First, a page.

Portrait of author Catherine Frame
Catherine Frame

Customer Intelligence Lead

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How to deal with bad customers

By Catherine Frame on April 18, 2023 - 5 Minute Read

You've read countless articles on finding good customers. Great. Everybody wants them. But what if finding good customers isn’t the only thing that matters? What if bad customers are just as important? How do you find bad customers? And what do you do when you find them?

Remorseless returners, constant complainers, late payers. These are some of the behaviors that might come to mind when we think of bad customers. These customers can cause a lot of trouble for most businesses, but the truth is there is no universal definition of a bad customer. 

A bad customer is simply a customer that’s bad for your business; a customer whose behavior holds your business back from achieving its goals. In this article, we’ll tell you how to identify and act on customers that are bad for your business. 

So how do you identify the customers holding your business back? The first step is truly understanding your business.



What’s your business about?

A bad customer is one that gets in the way of us reaching our targets. So if you want to find your bad customers, you’ll need to know what our business targets are and how you’re tracking against them. These business targets should be specific and measurable.

For example, you might look at things like: 

  • Revenue
  • Transactions
  • Profits
  • Repeat purchase rate
  • Average order value
  • Cost per acquisition 
  • Customer acquisition cost
  • Lifetime value
  • Net promoter score
  • Return rate

Let’s begin our search for bad customers. We’ll start with an easy target, like profitability. Let’s say your business has a profitability margin of 40%. To find your bad customers, you’ll need to look for customers who are getting in the way of delivering this target. Here’s how. 



Bad customer #1: Fails to Pay Philippa

This is Fails to Pay Philippa. Philippa loves shopping, but hates paying — and Philippa’s not alone. She’s part of a whole segment of customers who are nowhere to be seen when the bill comes. No business wants Philippa and her spendthrift friends as a customer. 

Fails to Pay Philippa has got what she wants and she’s on the move.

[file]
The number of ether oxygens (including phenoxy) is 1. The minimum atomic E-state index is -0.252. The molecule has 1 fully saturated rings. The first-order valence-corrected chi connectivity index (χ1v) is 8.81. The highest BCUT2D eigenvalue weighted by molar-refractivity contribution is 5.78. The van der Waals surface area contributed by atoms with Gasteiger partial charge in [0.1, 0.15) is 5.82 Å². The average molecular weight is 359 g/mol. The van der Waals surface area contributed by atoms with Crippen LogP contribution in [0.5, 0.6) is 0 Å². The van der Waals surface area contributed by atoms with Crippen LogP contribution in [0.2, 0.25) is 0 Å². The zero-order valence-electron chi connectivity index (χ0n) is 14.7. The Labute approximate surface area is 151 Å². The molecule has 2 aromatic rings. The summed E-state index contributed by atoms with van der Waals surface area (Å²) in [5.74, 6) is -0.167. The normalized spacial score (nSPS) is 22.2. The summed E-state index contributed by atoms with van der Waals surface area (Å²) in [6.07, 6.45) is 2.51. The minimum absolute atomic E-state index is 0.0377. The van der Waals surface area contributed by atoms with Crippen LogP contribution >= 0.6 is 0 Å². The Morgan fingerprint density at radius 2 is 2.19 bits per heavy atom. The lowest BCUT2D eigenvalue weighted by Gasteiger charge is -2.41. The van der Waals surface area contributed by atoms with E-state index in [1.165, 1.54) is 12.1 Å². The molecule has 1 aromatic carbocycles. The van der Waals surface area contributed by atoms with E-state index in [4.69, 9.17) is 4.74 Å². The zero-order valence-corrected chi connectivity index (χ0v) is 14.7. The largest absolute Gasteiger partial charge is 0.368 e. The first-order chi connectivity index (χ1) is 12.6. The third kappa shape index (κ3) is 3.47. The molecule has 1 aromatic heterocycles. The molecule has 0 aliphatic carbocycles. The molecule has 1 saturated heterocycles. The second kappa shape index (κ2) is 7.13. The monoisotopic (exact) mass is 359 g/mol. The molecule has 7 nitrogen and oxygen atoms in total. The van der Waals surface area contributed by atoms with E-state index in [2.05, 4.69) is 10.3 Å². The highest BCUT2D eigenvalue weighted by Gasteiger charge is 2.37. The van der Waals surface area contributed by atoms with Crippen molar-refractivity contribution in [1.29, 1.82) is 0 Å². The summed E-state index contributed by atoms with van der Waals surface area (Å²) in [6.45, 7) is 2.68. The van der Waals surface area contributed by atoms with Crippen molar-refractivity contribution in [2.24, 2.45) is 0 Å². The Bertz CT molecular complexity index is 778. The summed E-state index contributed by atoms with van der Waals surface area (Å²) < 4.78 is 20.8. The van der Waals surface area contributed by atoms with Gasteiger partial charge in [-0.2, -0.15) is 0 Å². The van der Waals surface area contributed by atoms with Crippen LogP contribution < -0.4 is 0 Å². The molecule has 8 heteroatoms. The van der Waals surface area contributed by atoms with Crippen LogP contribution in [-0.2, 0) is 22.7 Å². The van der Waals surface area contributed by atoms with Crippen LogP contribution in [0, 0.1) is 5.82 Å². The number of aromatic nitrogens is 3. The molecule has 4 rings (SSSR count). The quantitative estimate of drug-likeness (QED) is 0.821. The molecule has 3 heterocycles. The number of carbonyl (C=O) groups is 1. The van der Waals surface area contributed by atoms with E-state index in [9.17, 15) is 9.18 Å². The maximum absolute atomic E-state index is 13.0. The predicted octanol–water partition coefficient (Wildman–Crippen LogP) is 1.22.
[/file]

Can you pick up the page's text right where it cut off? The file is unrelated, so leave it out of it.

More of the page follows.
Thankfully, customers like Philippa are pretty easy to find. Every business has a list of customers with a credit account, one that flags whether or not payments for their orders have been settled. So, you know where to find them. But what should you do with them? 

For starters, I wouldn’t suggest offering Philippa credit in the future. Make sure Philippa pays up front (she’s shown she can’t be trusted with a credit line). So, bad customer found and dealt with. Easy. In this case, Philippa is a straightforwardly bad customer, one that no business wants. But not all cases are this cut and dry…



Bad customer #2: Coupon Karen

Let’s look at another example, those customers hooked on discounts and coupons. Customers like Coupon Karen.

Coupon Karen

Coupon Karen smells a discount, and she’s not buying until she gets one.

Karen is keen to buy, but she’s a master negotiator. You’ll have to budge on price before she shows you the money. Karen’s highly engaged, regularly searching through your range, saving items for later and scouring every one of your marketing channels for sales or price-cutting coupon codes.

You’ve been sending her great content for weeks, but it seems like she just won’t buy. It’s clear Karen’s not blinking first. But then, as soon as it’s sale season, Karen whips out her credit card and puts her plastic to work.

Finally! You’ve made a sale and Karen’s bagged her discount — everyone’s happy, right? Maybe not. Customers like Karen have a lower lifetime value and increase your cost per sale because they need so much persuasion to purchase. 

But does it really matter? Money’s money, right? Unfortunately, it’s not that simple. Relying on discounts and sales has consequences for customers like Karen. You see, she hasn’t always been this cut-throat about cut-prices. 

You created the discount diva that Karen is today. The discounts you’ve been using to trigger a purchase from Karen got her hooked on the thrill of thrift. It’s changed her perception of your brand. Before, she’d be happy to pay RRP if she saw the right product — but now she feels ripped off unless she’s getting a discount. 



Bad customer #3: Randy the Returner

Next up, meet Randy the Returner. Randy loves shopping with you, but he returns 90% of everything he orders.

Randy the Returner can’t wait to clog up your supply chain with returns.

Let’s say you’re a fast fashion retailer that relies on a high volume of low margin purchases. It may cost you more to administer their returns than you bag in profits for the few items your customers keep.  

But, what if you’re a high-end fashion retailer that targets affluent customers? You’ll rely on fewer transactions at a high margin — and the profits earned from the high margin items those customers keep may far exceed any administrative cost of return? 

This is why knowing your business inside out is so important. A certain customer might not be ideal in the long term, but they might give your business the boost (in this case, cash flow) it needs right now. 

The key here is to know what your business needs now, and to understand which customers are delivering or distracting from it.